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Originally published Tuesday, April 15, 2014 at 3:19 PM

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A fresh take on Easter ham

Fresh ham makes for an elegant — but not at all fancy — holiday centerpiece, a roast that holds none of the freight associated with roast beef, turkey or the traditional pink ham of the season.


The New York Times

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Norman Van Aken, the Miami chef and restaurateur, will spend Easter weekend in Key West this year with family, he said, in the town where his career began. On the menu: “Ham for a horde.”

“It’s an old Key West recipe that we put a spin on with a rum and sugar and black pepper glaze,” he said. “A fresh ham cooked low and slow until we add the paint at the end.”

Wait, a fresh ham?

“A fresh ham,” Van Aken said.

Americans are starting to break free of the smokehouse, to move beyond the salt-cured hams of Easters past, thinking beyond pink. Fresh ham makes for an elegant — but not at all fancy — holiday centerpiece, a roast that holds none of the freight associated with roast beef (so expensive!), turkey (again?) or the traditional pink ham of the season (at its worst both watery and dry). It is not as nondenominational as lamb, to be sure. But for many, a fresh ham is a herald of spring.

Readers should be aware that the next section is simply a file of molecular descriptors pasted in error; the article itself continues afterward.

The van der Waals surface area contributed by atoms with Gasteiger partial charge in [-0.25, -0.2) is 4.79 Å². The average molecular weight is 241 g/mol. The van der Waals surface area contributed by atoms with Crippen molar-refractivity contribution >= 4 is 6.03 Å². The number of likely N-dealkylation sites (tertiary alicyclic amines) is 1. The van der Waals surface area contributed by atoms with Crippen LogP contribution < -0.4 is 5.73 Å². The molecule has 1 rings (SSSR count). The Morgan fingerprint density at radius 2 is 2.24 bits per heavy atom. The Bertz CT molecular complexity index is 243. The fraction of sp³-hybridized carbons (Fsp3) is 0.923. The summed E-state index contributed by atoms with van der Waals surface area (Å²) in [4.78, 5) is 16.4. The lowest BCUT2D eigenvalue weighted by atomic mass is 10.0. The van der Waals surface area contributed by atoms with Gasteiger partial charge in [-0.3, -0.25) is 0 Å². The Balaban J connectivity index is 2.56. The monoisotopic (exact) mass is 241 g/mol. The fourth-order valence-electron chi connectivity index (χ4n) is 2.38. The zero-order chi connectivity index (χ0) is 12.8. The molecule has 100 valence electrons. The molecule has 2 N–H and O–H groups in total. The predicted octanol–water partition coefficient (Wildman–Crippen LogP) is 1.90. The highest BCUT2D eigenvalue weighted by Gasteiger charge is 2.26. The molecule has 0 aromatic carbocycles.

Cured ham for Easter is a legacy of our days before refrigeration, said Frederick Douglass Opie, a professor of history and foodways at Babson College, who is also the writer of the “Food as a Lens” blog. “Rural folks would slaughter a hog in early winter to provide an abundance of food for the holidays,” he said, “with plenty of fresh pork for Christmas and New Year’s. They put up the hams for curing.”

Curing a ham takes a few months. A ham taken off a hog in December would be ready in April, Opie said, just in time to provide a rejoinder to a few months of stews and soups. For much of the nation, for much of its history, a ham was the first big hunk of meat on the table since the turn of the year. “Community work for community food,” Opie called it.